I tend to invest in stocks with LESS than 6% yield: that seems to be the level where a higher yield is offered because the company's performance is too weak to hold the price up by itself.
On the high end I like:
HCP, the largest medical property REIT, has increased dividends for 29 straight years and is paying the highest yield of the S&P Dividend Aristocrats at 5.7%. When REITs crashed harder than the market avg. in 2008-9, HCP wasn't hit hard and bounced back to an all-time high in a couple years.
The current dividend is only 72% of FFO (REIT equivalent of cash flow) which means the dividend is very stable and it will almost certainly continue to grow.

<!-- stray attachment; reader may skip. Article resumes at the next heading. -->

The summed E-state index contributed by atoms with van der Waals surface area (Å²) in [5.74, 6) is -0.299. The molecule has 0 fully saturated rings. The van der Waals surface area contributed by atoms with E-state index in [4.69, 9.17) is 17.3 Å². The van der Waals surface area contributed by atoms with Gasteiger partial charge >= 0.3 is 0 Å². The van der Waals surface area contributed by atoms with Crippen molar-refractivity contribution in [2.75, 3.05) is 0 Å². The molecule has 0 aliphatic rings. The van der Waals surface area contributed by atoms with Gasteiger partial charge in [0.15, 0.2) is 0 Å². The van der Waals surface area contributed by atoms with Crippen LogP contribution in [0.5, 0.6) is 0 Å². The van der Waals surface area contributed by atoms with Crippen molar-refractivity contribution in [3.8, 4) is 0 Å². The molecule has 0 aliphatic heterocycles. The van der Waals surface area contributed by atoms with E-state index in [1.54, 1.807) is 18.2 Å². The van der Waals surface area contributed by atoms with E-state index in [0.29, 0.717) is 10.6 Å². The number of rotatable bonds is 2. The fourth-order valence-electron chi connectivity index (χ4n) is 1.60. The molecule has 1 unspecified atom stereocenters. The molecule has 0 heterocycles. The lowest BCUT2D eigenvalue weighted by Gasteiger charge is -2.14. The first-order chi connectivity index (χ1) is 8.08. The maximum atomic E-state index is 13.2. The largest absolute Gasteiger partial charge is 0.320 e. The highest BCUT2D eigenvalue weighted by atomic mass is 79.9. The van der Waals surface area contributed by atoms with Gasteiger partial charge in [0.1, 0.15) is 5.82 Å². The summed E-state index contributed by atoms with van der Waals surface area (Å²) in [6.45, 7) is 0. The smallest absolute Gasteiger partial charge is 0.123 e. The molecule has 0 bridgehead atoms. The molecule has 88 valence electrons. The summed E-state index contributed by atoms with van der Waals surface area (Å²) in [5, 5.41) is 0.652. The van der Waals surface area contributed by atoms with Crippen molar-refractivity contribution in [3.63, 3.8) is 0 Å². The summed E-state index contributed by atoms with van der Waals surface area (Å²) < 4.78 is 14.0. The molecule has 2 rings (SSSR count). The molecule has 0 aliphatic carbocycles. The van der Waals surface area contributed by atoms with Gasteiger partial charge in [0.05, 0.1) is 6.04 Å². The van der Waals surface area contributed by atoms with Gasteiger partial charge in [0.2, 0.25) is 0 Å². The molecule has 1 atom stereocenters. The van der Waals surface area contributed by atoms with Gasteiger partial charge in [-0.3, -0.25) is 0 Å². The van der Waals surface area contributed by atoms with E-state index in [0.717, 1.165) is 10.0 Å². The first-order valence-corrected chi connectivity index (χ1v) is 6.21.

On low end, I like a combination "growth and income" stock like:
Emerson Electric has increased dividends for 57 consecutive years and pays a 2.7% dividend. That's not a phenomenal yield, but EMR has increased earnings an avg. 11% per year the last 5 years and is projected to increase them 9% per year for the next 5 years - and it's a stable, steady-growth company where the projections are likely to be on target. At a trailing P/E of 22.9 it should provide a market avg. or better return over the next 5 years.
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These ETFs are benchmarked to extremely out-of-favor foreign markets that most investors would quickly pass over. Whoever said being a contrarian was easy?
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